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Public wireless infrastructure could be leveraged to enable unmanned aircraft-based sensor networks for homeland security.


During a recent test of the AirShield system at the Rotterdam International Safety Centre in the Netherlands, researchers evaluated the chemical sensors and flight characteristics of micro unmanned aerial systems under the influence of heavy smoke and intense heat. The system allowed rescue workers to efficiently explore the pollutant cloud.


By Kai Daniel and Christian Wietfeld, Communication Networks Institute, TU Dortmund University
(, Dortmund, Germany.


 Many of today’s unmanned aerial systems (UASs) are available at affordable prices, offering the potential for innovative new applications. For example, in cases of volcanic eruptions, large fires, industrial incidents or terrorist attacks, UASs can analyze uncontrolled emissions of liquid or gaseous contaminants (Figure 1).


Figure 1. A deployment scenario shows how a chemical plume could be detected with an autonomous micro UAS mesh network.

Hence, the use of cognitive UASs for distributing mobile sensors in incident areas could revolutionize reconnaissance, surveillance and communication.

In the near future, police departments, fire departments and other homeland security organizations will have access to medium- and small-size UASs and integrate them in their workflow. Thus, the importance of nonmilitary frequencies and civil communication technologies will increase for safety and security missions, as the frequency pool is limited and nearly exhausted.

However, regionally organized public authorities and small rescue organizations like fire departments often have insufficient access to frequencies and expensive communication equipment. As a result, using civil mobile communication systems is often the only effective workaround for small homeland security organizations.

This also is a major concern for UAS communication. Besides flight regulations, wireless communication is an important aspect of UAS use, as telemetry information—navigation, control and guidance—and sensor data usually have to be transmitted to a mission control center (MCC) in near-real time.



Figure 2. Civilian concepts of operations for homeland security use cover a range of UAS requirements.


Today, there’s no viable alternative for such transmission requirements besides using civil mobile communication networks. Unfortunately, there’s no foreseeable solution in terms of UAS frequency assignment. For efficient sensor coverage of large industrial and incident areas, fast and flexible strategies for collecting sensor data through autonomous, reliably connected UASs have to be developed. Viable concepts for leveraging public wireless communication networks for UAS-based cognitive remote sensing exist, but to use them effectively requires an understanding of their constraints and user requirements.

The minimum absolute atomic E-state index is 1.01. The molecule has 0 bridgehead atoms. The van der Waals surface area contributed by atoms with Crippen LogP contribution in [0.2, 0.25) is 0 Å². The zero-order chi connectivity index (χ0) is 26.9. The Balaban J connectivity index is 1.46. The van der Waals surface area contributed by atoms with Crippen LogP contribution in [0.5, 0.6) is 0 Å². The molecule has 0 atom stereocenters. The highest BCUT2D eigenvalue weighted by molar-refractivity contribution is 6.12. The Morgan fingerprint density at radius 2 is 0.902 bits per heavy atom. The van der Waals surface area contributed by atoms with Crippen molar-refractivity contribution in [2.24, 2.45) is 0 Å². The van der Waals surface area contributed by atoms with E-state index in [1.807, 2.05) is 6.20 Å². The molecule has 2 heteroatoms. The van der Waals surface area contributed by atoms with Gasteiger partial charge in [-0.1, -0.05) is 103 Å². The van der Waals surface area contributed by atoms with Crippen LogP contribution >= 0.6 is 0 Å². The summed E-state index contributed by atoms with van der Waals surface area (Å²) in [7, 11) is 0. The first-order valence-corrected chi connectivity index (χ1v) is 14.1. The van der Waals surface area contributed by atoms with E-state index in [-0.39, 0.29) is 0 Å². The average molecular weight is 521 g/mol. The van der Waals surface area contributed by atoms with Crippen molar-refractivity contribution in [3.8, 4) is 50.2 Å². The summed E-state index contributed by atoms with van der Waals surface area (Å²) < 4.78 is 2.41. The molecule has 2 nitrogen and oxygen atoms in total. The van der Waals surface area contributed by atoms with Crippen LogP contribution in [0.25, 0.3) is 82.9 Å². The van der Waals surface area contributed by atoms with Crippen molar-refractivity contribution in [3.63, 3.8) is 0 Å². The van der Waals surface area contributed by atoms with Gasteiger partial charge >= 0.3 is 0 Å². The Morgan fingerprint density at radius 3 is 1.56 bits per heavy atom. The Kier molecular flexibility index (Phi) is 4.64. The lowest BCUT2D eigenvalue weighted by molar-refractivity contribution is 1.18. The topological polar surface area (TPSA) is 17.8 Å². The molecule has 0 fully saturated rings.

UAS Network Requirements
The requirements for using UASs in homeland security missions are different from military operations. Figure 2 offers an overview of selected requirements for civil UAS use. Homeland security organizations lack available frequencies on which UASs could operate for telemetry and payload data transmission. Additionally, costs are typically a major issue for fire and police departments. However, requirements for payload weight, operating altitudes and range are comparatively low.

In the future, instead of sending specially equipped forces into contaminated areas to clarify, contain and combat incidents caused by dangerous gases and liquids or chemical, biological, radiological and nuclear (CBRN) weapons, it will be possible to use an autonomous, wireless-connected swarm of micro UASs with lightweight mobile sensor systems. Using such a swarm allows emergency responders to calculate gas concentrations and generate propagation forecasts at an early stage to avert danger.

Chemical plumes can spread 20 kilometers or more. Hence, coverage is a major concern that can be addressed by using several UASs in a swarm, assigning a relay functionality to each UAS or by using public wireless networks. Relevant incident areas are usually urban or metropolitan areas where infrastructures of cellular networks are available, such as GSM, UMTS/HSPA, LTE and WiMAX.



Figure 3. A generic CBRN-detection workflow for a fire department shows three management levels,each with different information demands, resulting in a complex UAS architecture.

Figure 3 depicts a CBRN-detection workflow for a fire department that involves three management levels, each with different alert stages when a response is initiated. Different management levels have fundamentally different information demands, resulting in a complex UAS architecture.

Cellular Air-to-Ground Links